By: Justin Gray & Jimmy Palmiotti (story), Cat Staggs (pencils), Tom Derenick (inks), Jason Wright (colors)

The Story: They may be fighting zombies, but at least they’re doing it on a yacht.

The Review: For the Walking Dead fans, what I’m about to say is akin to blasphemy, but I’m getting pretty sick of zombies or any of their facsimiles.  I don’t know what has suddenly propelled them into the popular zeitgeist, but whether they’re your traditional zombies in The Walking Dead or The New Deadwardians, or Black Lanterns and Third Army drones in Green Lantern, watching mindless, unkillable beings infect others has gotten quite tiresome.

Which is why the appearance of zombies in this issue, even temporary ones, drew a groan from me.  Funerella (still a horrible name) already has plenty of formidable powers to her credit, including accelerated molecular degradation and, apparently, imperviousness to being killed.  The ability to make lumbering undead from scratch just seems like a cheap way to generate distractions for Dane and Jen.  The fact that the zombies return to normal upon some unspecified circumstance makes you look at our heroes’ killing them in a more questionable light.

Alone, Funerella makes for a rather bland mockery of a supervillain (“What?  Not fair!  I only wanted to kill you.”), so having the issue essentially boil down to one, drawn-out fight sequence with her from beginning to end results in a pretty dull read.  After one already long tussle with Funerella, Gray-Palmiotti switch settings, only to commence another battle with the death queen.  It’s a painful reset, made even more painful by—spoiler alert, I guess—Funerella’s return at the end of the issue, meaning we’ll have to deal with her a third time in the final issue.  Blergh.

Other draining problems abound.  I’m sick of being reminded at the beginning of every issue what’s happened before.  It’s as if Gray-Palmiotti think there are folks reading this series other than the diehards (or chagrined, committed reviewers) who’ve stuck with this mini from its debut.  Here’s a tip: we know the basic facts already and there’s absolutely no reason to pander to us every issue for the sake of some hypothetical late readers.

Better to spend some time actually getting back to the plot at hand and trying to rally up enthusiasm for Jen’s vendetta for the Binder family, in whom we’ve already lost most interest.  Or perhaps Gray-Palmiotti can polish their character work, about the only redeeming feature of this title—or at least, it was.  Their thin, sexual humor has gotten both old and juvenile.  When Jen grabs him to phase them both off a boat, Dane protests, “Hey! Watch the thumb, lady.”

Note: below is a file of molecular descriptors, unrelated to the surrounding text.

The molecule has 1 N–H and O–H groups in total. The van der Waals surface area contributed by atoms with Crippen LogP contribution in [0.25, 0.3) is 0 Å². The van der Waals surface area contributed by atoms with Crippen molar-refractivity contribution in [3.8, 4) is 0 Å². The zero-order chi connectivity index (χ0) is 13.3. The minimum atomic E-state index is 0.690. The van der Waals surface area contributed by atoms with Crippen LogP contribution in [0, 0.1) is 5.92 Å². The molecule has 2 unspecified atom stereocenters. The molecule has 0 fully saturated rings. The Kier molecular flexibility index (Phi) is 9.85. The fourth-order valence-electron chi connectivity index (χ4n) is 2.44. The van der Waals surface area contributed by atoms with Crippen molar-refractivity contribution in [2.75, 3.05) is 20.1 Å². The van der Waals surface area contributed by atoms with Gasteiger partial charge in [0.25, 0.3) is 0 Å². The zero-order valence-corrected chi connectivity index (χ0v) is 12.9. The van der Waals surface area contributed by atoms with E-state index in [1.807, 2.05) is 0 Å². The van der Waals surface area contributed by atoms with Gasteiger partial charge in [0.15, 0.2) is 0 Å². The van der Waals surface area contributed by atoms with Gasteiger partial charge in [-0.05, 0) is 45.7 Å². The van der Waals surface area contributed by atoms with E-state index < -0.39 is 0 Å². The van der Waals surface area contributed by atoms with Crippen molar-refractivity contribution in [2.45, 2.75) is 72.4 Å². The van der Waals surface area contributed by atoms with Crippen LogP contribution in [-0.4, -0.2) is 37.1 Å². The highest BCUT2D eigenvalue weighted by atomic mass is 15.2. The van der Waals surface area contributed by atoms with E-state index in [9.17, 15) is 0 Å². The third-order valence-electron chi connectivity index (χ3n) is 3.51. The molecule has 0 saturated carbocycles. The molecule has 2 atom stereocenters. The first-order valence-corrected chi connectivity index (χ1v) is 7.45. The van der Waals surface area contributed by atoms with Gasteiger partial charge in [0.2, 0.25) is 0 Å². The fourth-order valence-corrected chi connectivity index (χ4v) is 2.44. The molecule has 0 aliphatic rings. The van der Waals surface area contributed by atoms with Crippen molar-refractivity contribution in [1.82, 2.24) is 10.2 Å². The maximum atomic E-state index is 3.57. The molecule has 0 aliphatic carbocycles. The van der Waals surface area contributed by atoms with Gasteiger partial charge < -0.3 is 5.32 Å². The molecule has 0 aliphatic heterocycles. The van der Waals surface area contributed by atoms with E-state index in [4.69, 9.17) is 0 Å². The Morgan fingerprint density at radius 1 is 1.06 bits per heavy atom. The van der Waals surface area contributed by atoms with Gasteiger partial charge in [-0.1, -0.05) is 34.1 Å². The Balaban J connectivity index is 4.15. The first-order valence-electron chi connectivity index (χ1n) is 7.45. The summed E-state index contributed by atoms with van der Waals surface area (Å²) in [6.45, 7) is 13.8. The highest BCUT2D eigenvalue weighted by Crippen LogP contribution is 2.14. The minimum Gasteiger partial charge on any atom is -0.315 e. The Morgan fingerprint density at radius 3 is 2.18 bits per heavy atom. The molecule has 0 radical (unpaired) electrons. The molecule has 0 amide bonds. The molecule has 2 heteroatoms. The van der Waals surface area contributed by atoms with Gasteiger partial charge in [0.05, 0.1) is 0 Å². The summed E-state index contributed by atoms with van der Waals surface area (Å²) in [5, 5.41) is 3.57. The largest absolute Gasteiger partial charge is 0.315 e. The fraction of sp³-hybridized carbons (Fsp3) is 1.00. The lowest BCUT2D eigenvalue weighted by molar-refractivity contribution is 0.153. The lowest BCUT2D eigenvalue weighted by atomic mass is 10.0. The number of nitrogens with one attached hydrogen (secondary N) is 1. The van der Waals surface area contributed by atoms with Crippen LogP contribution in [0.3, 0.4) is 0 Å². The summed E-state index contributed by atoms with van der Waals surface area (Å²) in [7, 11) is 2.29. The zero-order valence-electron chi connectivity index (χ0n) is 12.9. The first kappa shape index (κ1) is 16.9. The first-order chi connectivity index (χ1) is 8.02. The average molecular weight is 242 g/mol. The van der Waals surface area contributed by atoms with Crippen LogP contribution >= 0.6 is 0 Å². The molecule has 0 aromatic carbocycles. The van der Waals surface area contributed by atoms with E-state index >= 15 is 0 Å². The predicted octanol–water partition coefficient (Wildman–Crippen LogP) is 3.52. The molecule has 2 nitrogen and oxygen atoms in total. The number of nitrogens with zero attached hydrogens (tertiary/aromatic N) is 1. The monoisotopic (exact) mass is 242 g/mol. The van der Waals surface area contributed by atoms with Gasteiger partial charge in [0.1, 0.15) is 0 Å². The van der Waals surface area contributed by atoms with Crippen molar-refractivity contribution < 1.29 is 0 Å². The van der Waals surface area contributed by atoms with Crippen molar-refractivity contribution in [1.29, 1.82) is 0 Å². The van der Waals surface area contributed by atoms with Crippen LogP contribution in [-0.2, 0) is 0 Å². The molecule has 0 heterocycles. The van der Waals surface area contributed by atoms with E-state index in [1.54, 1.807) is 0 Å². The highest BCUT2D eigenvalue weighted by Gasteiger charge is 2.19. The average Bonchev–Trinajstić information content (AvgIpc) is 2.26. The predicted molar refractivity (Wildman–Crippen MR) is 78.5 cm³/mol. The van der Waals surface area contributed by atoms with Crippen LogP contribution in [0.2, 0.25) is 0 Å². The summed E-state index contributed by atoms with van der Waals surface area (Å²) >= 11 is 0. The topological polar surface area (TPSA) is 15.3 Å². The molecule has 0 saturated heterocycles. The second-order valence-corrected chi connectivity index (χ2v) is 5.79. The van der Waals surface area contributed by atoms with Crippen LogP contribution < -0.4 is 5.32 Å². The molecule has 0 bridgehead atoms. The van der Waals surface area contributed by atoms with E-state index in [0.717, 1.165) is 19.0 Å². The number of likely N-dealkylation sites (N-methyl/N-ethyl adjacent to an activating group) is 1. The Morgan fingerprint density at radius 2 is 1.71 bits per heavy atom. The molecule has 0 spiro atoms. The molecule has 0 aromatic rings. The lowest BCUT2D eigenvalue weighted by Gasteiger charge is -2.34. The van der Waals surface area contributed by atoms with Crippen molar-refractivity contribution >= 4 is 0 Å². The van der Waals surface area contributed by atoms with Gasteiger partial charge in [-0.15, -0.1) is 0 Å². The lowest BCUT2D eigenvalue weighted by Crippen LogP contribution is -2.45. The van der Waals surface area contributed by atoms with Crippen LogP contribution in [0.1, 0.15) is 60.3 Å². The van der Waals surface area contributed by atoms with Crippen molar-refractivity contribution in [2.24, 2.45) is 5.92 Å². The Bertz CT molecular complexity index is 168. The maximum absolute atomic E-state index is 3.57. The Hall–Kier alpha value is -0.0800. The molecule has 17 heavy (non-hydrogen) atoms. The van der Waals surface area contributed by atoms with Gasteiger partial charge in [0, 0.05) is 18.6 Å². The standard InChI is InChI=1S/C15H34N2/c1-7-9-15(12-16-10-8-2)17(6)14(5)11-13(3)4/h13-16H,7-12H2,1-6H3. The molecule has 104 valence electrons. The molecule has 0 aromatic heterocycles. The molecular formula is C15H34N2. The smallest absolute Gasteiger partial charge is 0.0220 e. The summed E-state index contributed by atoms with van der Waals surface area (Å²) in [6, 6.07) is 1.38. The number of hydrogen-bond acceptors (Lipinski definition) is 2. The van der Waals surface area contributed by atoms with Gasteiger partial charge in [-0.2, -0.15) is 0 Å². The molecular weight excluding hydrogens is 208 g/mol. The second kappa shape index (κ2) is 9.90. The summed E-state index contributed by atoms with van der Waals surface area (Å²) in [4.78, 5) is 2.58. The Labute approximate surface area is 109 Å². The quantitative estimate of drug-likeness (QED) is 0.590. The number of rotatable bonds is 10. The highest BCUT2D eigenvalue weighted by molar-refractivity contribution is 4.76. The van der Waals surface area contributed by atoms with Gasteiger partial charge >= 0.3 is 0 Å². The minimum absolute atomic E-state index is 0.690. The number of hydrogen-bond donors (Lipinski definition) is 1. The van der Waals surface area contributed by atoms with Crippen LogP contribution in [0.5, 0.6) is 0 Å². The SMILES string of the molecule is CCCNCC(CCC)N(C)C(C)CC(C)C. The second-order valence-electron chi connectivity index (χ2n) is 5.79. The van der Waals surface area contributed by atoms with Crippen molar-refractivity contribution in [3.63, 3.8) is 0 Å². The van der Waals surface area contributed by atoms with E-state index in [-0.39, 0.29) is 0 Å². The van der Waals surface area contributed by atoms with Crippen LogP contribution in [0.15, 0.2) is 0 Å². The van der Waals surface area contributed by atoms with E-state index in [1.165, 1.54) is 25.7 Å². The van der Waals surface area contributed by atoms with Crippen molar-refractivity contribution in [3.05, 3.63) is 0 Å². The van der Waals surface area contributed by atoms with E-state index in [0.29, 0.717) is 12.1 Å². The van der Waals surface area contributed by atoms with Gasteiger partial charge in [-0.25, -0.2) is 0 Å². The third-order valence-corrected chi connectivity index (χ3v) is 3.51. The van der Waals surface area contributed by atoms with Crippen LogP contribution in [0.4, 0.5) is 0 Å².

“You know you love it.”

“Not as much as you think.”

The appearance of the Ray and his inevitable involvement in Dane and Jen’s mission is unexpected, and clearly (along with the upcoming Human Bomb mini) signals a move toward yet another Freedom Fighters get-together.  The question is: do any of us really care to see that? The Ray was an entirely forgettable parody of liberal values, and Phantom Lady isn’t turning out much better.  It’s quite disappointing; I rather like the Fighters, but I don’t really want to have to deal with a poorly crafted, politically ridiculous version of them again.

I’m always particularly amazed at how DC an assign its really talented lady artists to dogs of projects. Whatever I felt about Nicola Scott having to draw J.T. Krul’s Teen Titans, I feel the same here about Staggs’ work on Gray-Palmiotti.  It seems like a complete waste of her pleasantly grounded figures and lively action sequences, particularly the way she makes Phantom Lady’s shadow powers twist and bend, as if with life of its own.  Wright applies a warm, mild pastel finish to Staggs’ characters that makes them appear like flesh-and-blood figures even in dark settings.  Clearly, this art deserves bigger, better material.

Conclusion: Against my better judgment, I think I’m trapped in seeing this series through its end, even though this issue has sucked away any confidence I had that I’ll enjoy it.

Grade: C

– Minhquan Nguyen

Some Musings: – Uncle Sam is young and black now?  I suppose it’s a reflection of the fact that “Obama” is president of DC’s America now.  Or it could be the philosophy that you can make any character radically new by turning him from white to black.

– Jen was so right in bemoaning Dane’s mixture of genius and stupidity.  What kind of moron asks his opponent how her powers work as she’s actively trying to kill him?